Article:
Who cares, right? The restaurant geek world does. Most of us can’t afford to eat at places like Per Se, but following the news in and around restaurants has become a sport that consumes us. And the news about the two-star ‘demotion’ caught fire with many of those who play, enjoy, watch, and broadcast ‘the game’. The 1,000+ animated comments from the NYT website are a testament to the interest in a review of elite restaurants like Per Se. A sampling of the reactions:
- Is fine dining dead?
- Are ‘celebrity’ chefs too cocky and complacent?
- Does the critic have an entitled, narcissistic, personal agenda?
- At the Per Se price point, shouldn’t one expect perfection?
- Are servers and staff being exploited at the “best of the best” restaurants?
- Who can even afford to eat at places like that?
- Why don’t people spend money on helping others instead of lavish meals?
- Finally, someone had the courage to speak the truth.
- The first staff meeting following the review is really going to suck…
And I just can’t stop thinking about Napkin Lady…
The first two paragraphs of the review from Peter Wells:
The lady had dropped her napkin.
More accurately, she had hurled it to the floor in a fit of disillusionment, her small protest against the slow creep of mediocrity and missed cues during a four-hour dinner at Per Se that would cost the four of us close to $3,000. Some time later, a passing server picked up the napkin without pausing to see whose lap it was missing from, neatly embodying the oblivious sleepwalking that had pushed my guest to this point.
Shortly after the review went live, I posted the following on my Server Not Servant Facebook group:
Perhaps Mr. Wells’ dining companion was role-playing to test the staff as fodder for the review. Or, perhaps she’s a bitch who acted like a petulant child… Hard to imagine someone thinking it’s ok to “hurl” their napkin to the floor while eating and drinking at Per Se. That’s no “small protest,” it’s a bullshit, entitled, bitchy move, especially if it wasn’t on her dime. I’m also interested to know if Wells will ever invite the woman to dine with him again. If she wasn’t acting, and he does invite her back, it speaks volumes.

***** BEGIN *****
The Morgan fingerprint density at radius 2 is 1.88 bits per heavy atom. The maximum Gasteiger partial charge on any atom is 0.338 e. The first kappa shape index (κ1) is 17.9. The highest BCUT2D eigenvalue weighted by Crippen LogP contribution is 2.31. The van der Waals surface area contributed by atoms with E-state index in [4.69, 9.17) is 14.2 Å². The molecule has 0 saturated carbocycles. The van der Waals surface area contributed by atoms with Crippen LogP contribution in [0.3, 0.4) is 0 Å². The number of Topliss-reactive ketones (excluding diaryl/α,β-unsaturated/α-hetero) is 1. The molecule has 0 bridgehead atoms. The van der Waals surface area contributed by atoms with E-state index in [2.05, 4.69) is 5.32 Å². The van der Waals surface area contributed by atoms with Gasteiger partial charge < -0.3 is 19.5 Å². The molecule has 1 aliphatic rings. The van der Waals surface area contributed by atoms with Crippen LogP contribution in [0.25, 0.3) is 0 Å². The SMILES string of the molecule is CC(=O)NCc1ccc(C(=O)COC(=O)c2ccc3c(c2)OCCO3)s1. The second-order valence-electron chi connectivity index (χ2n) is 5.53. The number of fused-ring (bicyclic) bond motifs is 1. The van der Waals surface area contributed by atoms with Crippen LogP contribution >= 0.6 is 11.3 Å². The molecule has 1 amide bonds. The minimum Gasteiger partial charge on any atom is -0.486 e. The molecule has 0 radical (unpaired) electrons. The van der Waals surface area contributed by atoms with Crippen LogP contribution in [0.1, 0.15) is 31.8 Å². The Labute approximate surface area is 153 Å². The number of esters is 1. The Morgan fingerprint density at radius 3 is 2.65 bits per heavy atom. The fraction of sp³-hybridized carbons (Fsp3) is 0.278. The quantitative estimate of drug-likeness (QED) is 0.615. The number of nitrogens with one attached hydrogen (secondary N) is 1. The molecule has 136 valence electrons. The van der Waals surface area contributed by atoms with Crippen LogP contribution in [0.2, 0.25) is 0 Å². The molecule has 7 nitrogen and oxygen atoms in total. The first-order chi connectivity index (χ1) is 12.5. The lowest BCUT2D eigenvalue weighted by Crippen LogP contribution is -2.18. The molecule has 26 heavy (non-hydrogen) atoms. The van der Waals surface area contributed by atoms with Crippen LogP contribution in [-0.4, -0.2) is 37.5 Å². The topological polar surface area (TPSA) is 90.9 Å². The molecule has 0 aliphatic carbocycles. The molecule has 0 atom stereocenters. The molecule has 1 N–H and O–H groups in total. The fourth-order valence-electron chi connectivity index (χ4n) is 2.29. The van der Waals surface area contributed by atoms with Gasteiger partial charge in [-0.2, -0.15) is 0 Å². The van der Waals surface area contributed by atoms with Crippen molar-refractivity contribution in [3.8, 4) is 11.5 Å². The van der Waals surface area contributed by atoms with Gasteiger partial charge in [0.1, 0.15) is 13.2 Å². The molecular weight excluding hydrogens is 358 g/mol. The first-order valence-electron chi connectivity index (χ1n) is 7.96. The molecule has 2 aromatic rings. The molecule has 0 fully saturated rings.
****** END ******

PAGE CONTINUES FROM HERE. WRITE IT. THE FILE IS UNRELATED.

My friend, Chef Mark O’Leary replied to my tweet to Peter Wells, “That was my first question, how much entitled fervor must you have to throw a napkin on the floor as an adult?”
I emailed Peter Wells on Wednesday night and asked him:
- Was throwing the napkin staged by your dining companion or you to test the server’s response, or was it a legitimate, out-of-control, hissy fit initiated without your prompting?
- Was your inclusion of the ‘napkin drop’ hyperbole to add drama/color to the prose?
- How did you and your other dining companions respond after she hurled the napkin to the floor?
- Were you or anyone you were with embarrassed?
- Did you or anyone at your table admonish her?
- Did she apologize to you and your table and/or the server or any other workers?
- Will you ever invite “Napkin Lady” to dine with you again?
- Feel free to add anything else that you’d like me to include in my post.
Mr. Wells responded that he wouldn’t answer my questions because he makes it a policy not to comment on public reviews, especially negative ones, and finished with, ”Readers can draw their own conclusions about my words, just as they can draw their own conclusions about a post in which a woman is called a bitch twice in a short paragraph.”
I read hundreds of the comments following the review on the NYT website (sport/entertainment, right?), and I’ll leave you with one beauty:
What happens now?
Can Per Se survive this? Does the entire staff get fired? Is the chef’s career ruined? Is the owner expected to publicly respond? Do they close for a month and reopen? Are they going to have to cut prices? Do they call in another ballerina? (Just joking about that last question. Sort of.)
More importantly, is Napkin Lady a monster???
By: Patrick Maguire
Book Chapter: Human-to-Human Service
The Boston bar and restaurant industry is reeling from the devastating news of the sudden death of esteemed barman, Ryan McGrale over the weekend. Ryan was an ebullient professional whose life touched thousands far beyond the Boston and NYC restaurant communities where he worked. The outpouring of love and support for Ryan’s family, friends, and co-workers on social media has been incredibly inspirational. Based on the volume of those posts, the magnitude of McGrale was far, deep, and wide.
Ryan McGrale lived up to the hype.